You might have guessed what both files do by their name, the id_rsa is your private key and should never leave your machine, if it leaves your machine somehow, then the new owner can connect to your server.

The permission of the id_rsa is –rw——-, which means it can only be read or writeable by only the owner and not any other user. Learn about file/directory permission in GNU/Linux.

The id_rsa.pub is your public key and can get copied to other servers, this way, you can log in via the key-pair.

Think of the public key as a half-solved equation, so when you log in to a server that has the public key, it checks that the private key has the other equation, and if the key-pair is mathematically correct, it lets you log-in. You’ll be asked for your passphrase if you choose one during the key creation.

Transferring The Generate SSH Public Key To Other Servers

There are a couple of ways you could transfer the public keys to other servers, the best way is to utilize the ssh-copy-id command, it automatically creates an ssh directory in your directory if it didn’t already exist.

Inside that directory, a file named authorized_key is created if it didn’t already exist, and lastly, the contents of ~/.ssh/id_rsa.pub on your client machine(the machine storing the private key) are copied into the ~/.ssh/authorized_key file on the target server.

I can’t imagine doing this manually on different servers, using the ssh-copy-id simplifies the approach.

Let’s see an example of how you can utilize the ssh-copy-id command:

ssh-copy-id -i ~/.ssh/id_rsa.pub xx.xx.xx.xx

The above command would transfer the public key to the target server, replace the xx.xx… with the actual IP of the target server, and you can as well use the hostname of the server. Learn how to simplify ssh connection using a simple config file.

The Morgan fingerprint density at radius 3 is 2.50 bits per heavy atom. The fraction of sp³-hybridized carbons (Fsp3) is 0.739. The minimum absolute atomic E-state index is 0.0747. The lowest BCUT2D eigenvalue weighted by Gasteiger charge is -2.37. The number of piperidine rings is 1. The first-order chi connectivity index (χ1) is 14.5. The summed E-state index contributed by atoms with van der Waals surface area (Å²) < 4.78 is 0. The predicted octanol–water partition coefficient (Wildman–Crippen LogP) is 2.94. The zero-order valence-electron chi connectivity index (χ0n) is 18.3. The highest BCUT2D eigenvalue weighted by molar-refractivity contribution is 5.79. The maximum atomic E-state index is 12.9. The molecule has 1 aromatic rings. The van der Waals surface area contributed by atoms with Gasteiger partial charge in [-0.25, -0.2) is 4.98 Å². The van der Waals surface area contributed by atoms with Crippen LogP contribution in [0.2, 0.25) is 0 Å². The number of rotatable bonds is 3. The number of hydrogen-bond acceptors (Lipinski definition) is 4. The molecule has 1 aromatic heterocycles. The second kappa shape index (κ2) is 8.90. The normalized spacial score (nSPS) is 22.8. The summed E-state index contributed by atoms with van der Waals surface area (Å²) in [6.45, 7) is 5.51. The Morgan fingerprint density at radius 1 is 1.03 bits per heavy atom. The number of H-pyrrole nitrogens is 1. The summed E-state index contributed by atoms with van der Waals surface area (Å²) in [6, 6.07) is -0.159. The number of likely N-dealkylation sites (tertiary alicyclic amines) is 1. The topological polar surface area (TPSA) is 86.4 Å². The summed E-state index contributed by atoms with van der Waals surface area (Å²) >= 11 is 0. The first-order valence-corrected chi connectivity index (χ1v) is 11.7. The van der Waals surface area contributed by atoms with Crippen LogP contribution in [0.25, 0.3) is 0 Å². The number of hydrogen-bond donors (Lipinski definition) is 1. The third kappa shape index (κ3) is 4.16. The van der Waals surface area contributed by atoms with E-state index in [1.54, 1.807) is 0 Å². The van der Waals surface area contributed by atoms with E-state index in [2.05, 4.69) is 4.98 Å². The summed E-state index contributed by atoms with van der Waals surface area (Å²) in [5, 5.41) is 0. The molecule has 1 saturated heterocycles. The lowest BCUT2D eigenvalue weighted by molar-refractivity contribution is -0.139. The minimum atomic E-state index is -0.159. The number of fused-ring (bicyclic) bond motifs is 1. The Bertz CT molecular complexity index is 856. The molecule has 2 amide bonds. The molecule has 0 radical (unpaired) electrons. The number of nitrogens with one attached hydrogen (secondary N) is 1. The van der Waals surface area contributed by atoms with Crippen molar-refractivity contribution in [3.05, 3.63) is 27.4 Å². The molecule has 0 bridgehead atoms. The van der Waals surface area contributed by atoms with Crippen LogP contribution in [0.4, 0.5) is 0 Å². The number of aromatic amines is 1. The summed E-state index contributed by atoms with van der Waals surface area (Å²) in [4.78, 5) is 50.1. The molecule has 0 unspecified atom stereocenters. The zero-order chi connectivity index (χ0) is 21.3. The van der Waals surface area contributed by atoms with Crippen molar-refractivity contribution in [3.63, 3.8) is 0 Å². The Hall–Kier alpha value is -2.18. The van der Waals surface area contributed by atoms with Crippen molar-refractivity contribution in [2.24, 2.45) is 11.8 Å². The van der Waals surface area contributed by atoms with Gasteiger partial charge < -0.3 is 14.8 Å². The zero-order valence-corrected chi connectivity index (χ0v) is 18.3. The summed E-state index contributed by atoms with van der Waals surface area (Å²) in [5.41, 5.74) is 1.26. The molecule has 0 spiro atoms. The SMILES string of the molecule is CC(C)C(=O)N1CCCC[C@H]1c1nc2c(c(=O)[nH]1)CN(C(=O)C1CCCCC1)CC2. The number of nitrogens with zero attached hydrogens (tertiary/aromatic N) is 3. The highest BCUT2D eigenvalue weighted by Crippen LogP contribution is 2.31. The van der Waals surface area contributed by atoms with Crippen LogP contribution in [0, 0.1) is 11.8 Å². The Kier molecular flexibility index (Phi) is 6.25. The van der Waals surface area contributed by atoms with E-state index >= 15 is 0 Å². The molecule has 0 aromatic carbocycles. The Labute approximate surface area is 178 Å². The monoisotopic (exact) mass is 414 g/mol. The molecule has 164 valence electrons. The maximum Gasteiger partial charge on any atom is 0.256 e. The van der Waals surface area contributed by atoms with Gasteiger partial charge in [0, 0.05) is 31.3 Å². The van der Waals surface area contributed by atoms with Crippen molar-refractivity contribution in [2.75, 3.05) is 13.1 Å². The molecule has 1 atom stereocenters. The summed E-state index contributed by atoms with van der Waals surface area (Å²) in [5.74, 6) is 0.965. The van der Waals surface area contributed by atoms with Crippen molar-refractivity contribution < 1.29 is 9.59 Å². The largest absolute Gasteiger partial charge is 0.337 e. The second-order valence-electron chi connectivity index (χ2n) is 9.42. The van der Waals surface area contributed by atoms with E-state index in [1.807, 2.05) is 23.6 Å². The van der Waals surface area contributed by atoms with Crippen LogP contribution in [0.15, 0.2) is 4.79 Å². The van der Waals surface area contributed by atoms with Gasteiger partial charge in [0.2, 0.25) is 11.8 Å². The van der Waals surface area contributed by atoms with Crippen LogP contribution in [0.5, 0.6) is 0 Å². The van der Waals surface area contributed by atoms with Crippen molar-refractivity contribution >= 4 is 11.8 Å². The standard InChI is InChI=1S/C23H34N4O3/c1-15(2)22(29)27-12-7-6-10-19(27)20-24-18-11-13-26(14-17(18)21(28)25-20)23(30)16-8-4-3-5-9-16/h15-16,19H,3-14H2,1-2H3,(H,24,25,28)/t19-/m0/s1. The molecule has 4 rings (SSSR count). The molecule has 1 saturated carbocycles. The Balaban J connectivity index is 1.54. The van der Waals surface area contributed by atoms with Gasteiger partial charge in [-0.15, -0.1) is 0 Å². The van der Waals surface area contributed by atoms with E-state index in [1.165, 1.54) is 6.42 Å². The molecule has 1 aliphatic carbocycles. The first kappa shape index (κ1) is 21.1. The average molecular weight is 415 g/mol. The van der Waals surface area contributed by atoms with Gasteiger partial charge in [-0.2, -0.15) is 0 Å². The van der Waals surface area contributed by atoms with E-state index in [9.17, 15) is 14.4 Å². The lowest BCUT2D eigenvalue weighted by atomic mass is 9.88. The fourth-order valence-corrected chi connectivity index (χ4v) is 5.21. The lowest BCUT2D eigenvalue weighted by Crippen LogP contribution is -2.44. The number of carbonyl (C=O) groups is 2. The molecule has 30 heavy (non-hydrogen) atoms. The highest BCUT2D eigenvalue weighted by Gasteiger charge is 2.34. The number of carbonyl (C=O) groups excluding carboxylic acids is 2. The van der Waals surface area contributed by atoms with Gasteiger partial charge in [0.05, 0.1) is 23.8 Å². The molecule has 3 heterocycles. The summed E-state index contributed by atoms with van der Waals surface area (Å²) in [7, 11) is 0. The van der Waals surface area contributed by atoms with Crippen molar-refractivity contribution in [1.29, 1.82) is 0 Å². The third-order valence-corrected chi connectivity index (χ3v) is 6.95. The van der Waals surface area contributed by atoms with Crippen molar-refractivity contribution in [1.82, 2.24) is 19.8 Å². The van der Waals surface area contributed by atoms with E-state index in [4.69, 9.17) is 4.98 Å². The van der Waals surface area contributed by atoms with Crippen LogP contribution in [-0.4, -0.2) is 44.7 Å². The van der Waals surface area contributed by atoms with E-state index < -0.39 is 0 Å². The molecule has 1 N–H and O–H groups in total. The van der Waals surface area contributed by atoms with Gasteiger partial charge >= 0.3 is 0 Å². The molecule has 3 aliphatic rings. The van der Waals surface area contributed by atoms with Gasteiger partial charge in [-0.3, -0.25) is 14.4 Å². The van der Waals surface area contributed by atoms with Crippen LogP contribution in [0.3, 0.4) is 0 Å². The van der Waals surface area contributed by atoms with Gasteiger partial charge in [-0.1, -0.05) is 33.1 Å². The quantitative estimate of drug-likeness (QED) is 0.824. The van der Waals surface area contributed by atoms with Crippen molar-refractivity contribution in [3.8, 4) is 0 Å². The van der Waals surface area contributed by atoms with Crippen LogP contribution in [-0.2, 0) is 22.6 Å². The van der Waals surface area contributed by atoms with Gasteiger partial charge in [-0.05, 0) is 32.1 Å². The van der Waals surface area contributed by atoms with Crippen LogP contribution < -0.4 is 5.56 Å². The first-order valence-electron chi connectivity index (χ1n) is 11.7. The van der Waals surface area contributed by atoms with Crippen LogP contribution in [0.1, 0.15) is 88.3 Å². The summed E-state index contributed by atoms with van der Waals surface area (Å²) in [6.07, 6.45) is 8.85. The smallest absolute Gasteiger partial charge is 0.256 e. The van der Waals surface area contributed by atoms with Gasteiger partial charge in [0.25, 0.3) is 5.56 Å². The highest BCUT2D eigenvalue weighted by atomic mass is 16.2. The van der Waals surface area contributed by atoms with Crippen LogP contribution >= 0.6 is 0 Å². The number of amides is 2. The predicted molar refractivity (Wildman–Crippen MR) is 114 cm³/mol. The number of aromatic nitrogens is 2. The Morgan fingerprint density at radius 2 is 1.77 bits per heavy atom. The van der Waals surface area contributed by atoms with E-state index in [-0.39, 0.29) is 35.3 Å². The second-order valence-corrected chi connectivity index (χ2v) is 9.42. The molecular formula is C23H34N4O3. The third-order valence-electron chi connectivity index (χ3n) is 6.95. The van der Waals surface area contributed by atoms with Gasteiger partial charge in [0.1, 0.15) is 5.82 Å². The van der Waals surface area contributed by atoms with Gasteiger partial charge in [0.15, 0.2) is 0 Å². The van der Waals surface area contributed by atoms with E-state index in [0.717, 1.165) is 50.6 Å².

Once you issue the command, you will be asked to login via password, and then the key would be copied over.

Keep in mind that if you set up a passphrase during the key generation, you will be asked to enter it in order to open your public key.

If you don’t want to be inputting your password every time you connect, you can cache your passphrase the first time you use it, this way, you won’t be asked for it every time you connect.

To benefit from the password caching, you can utilize the SSH agent.

Enter the following command as the user account you are starting your connection from:

eval ($ssh-agent)

The above command will start the SSH agent and will continue to run in the background of your shell.

The next step is to open your key for your agent:

ssh-add ~/.ssh/id_rsa

You will be prompted to enter the passphrase of the key, once you’ve input the correct passphrase of the key, it would be open and you won’t need to enter it again for future connection until you shell closes or you logged out.

If you want to change the key passphrase, use the ssh-keygen -p command.

This would change an existing passphrase or add a passphrase if you don’t already have one.

That’s all for now, have fun using the ssh commands.